- mobile code, including browser scripts, ActiveX controls, Java applets and mobile code as it occurs in email clients and distributed applications. Given the increasing amount of mobile code, this is particularly valuable;

- backdoors, particularly Netcat and VNC but covering some others as well;

- trojans inlcuding wrappers, source poisoning and browser co-option;

- rootkits for Unix andWindows;

- kernel-mode rotkits for linux and Windows;

- possible modes, including BIOS and microcode attacks.

"Encyclopediac" is the only description I can give, but be warned that it's not for the general reader, or for newbies.
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11 of 12 people found the following review helpful
Format:Paperback
I reviewed Ed's "Counter Hack" in Nov 2001, giving it five stars as the perfect introduction for newcomers to the security field. 2 1/2 years later I'm happy to say "Malware" delivers the same quality, clarity, and insight that made "Counter Hack" a winner. My only regret is not having read and reviewed "Malware" sooner!
One of the impressive aspects of this book is the degree to which it is "future-proofed." Ed looks at current threats like worms, viruses, trojans, and user- and kernel-mode rootkits, like any author might. He then takes malicious software to the next level, from the kernel to BIOS and finally to CPU microcode. These BIOS- and microcode-level attacks are still largely theoretical (aside from BIOS-destroying code), at least as far as the public knows. When the world sees these threats emerge, "Malware" will be waiting to explain their capabilities.
Ed writes exceptionally well, bringing coverage of Linux and Windows kernel internals to the masses. I enjoyed learning about the trojaned Tcpdump distribution, anti-forensics, DLL injection, and API hooking. Lenny Zeltser's chapters on malware analysis were helpful as well, and I recommend attending his reverse engineering classes. The book also shines with respect to skillful use of tables and diagrams to explain key points.
The only technical inaccuracy I found was the proposition that UNIX filesystems maintain a c_time as "creation time" (p. 319 and elsewhere). c_time is "change of inode time," like changing permissions on a file. Windows' NTFS "c_time" is indeed "creation time," however. I also found myself skipping many of the author's analogies, like the king, knights, castle, etc.
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Most Recent Customer Reviews
3.0 out of 5 stars Boring, but hey it was a textbook
I know textbooks are boring, but this one is pretty rough. As with most computer security books it's kind of getting outdated as soon as it was published. Read more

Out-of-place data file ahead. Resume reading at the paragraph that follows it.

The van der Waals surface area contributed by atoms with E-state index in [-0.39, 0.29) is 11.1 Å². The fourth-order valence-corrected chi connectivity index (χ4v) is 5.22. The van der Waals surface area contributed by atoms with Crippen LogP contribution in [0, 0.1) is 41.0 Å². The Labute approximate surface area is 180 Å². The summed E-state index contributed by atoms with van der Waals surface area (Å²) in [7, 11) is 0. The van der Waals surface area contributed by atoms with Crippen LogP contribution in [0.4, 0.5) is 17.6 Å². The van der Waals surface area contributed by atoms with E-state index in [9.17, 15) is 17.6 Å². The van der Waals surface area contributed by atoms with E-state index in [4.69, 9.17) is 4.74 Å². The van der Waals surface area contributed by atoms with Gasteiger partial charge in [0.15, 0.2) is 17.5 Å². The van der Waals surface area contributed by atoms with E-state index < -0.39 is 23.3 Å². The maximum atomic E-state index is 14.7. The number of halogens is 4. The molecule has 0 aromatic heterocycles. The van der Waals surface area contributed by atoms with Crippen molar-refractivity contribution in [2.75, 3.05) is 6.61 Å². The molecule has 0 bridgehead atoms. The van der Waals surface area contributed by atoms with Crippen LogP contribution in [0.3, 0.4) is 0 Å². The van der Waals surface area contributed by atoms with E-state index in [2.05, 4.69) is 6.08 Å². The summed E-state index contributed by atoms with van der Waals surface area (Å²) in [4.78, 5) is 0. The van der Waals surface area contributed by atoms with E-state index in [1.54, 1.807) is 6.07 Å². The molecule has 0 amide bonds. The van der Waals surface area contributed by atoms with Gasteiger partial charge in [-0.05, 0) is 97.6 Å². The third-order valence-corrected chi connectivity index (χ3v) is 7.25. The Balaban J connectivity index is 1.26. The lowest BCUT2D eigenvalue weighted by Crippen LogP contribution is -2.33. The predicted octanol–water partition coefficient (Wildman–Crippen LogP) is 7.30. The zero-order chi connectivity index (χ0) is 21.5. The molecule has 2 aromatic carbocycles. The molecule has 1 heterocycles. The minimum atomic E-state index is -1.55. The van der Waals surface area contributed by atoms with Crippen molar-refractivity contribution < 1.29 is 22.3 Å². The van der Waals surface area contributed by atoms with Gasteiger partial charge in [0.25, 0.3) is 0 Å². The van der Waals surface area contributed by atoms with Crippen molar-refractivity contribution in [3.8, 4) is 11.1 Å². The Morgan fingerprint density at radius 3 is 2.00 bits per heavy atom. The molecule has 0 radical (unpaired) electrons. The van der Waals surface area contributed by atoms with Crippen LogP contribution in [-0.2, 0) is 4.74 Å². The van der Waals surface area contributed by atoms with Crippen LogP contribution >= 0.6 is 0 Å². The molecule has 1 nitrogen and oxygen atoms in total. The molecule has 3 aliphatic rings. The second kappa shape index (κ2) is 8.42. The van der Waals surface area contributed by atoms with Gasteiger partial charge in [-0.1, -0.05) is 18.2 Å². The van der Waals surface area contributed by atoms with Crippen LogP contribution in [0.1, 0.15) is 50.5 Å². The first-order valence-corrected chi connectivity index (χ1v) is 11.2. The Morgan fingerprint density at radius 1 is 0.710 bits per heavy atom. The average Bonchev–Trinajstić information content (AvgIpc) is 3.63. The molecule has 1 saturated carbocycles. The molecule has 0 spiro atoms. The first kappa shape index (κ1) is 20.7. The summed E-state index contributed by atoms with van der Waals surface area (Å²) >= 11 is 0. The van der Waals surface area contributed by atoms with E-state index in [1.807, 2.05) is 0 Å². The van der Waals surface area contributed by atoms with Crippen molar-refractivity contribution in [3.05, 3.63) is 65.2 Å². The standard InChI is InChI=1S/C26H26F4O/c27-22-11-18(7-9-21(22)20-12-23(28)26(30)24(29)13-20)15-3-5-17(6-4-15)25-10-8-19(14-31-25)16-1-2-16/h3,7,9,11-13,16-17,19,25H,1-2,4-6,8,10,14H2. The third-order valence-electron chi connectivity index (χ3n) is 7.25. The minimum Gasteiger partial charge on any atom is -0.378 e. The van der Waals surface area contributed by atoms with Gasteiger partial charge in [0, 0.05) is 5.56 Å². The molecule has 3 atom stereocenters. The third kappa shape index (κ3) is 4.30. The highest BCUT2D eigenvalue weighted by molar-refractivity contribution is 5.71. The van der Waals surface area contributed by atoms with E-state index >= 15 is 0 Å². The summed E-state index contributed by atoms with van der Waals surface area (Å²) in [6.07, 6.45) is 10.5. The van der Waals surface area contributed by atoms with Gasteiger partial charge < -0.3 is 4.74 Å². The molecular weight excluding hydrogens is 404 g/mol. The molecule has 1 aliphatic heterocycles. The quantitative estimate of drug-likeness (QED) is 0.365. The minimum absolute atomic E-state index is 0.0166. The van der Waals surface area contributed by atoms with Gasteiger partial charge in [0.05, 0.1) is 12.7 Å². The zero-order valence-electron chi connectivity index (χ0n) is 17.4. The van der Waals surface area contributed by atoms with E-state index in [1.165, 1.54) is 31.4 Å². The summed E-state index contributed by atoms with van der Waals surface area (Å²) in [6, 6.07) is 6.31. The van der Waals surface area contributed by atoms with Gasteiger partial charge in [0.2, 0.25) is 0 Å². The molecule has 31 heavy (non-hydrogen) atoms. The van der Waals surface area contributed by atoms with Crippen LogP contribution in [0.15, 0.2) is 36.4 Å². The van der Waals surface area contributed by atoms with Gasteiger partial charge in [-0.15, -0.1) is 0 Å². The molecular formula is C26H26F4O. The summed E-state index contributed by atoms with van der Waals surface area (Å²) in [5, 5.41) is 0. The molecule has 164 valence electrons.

Published 8 months ago by Tommy K
5.0 out of 5 stars great condition
I am a Cybersecurity student at SEMO and am using this as a reference book. Excellent condition when advertised as "very good".
Published 15 months ago by R. E. Franke
5.0 out of 5 stars Good Book--Learned a ton even 7 years later
Bought this book as a textbook for a graduate level malware class. Easy read, full of great advice (and a few dead-on predictions). Read more
Published on December 10, 2011 by Yvette
5.0 out of 5 stars Well Worth its Price
Malware- Fighting Malicious Code is a required reading for a graduate course I am currently taking. At first, when I saw the publication date, I wasn't entirely excited about its... Read more
Published on January 16, 2011 by Amazonian Member
5.0 out of 5 stars still seems up-to-date although 3 years old.
Great book explaining all the different types of malware out there. Skoudis helps to understand the technical details of each malware type without going into too much detail. Read more
Published on July 23, 2006 by Christian Seifert
5.0 out of 5 stars Good book and worth a read
This is a good book. Ed has become a master in this filed and he put tons of good stuff in the book.
Published on April 14, 2005 by Sherman
5.0 out of 5 stars Many "big names" in infosec give this a 5 and they're right!
I am fortunate to have an autographed copy from when Mr. Skoudis taught a SANS class I attended; and have had to take a lot of time getting it read in the meantime. Read more
Published on March 9, 2005 by K. Shaw
5.0 out of 5 stars Excellent treatment of the subject matter...
One of the most comprehensive books I've seen lately on malware is the title Malware: Fighting Malicious Code by Ed Skoudis with Lenny Zeltser (Prentice Hall). Read more
Published on October 9, 2004 by Thomas Duff
5.0 out of 5 stars best of it's kind
I've read a few books on viruses, worms, and malware. This is the best by far. Prior to reading this text I considered myself pretty well versed in the subject area of all but a... Read more
Published on March 8, 2004 by Jeff Pike
5.0 out of 5 stars Very Good Book on Understanding and Fighting Malware
"Malware: Fighting Malicious Code" is the most comprehensive book to date on malicious code. The book devotes a full chapter to each type of malware: viruses, worms, malicious... Read more
Published on March 8, 2004 by Amazon Customer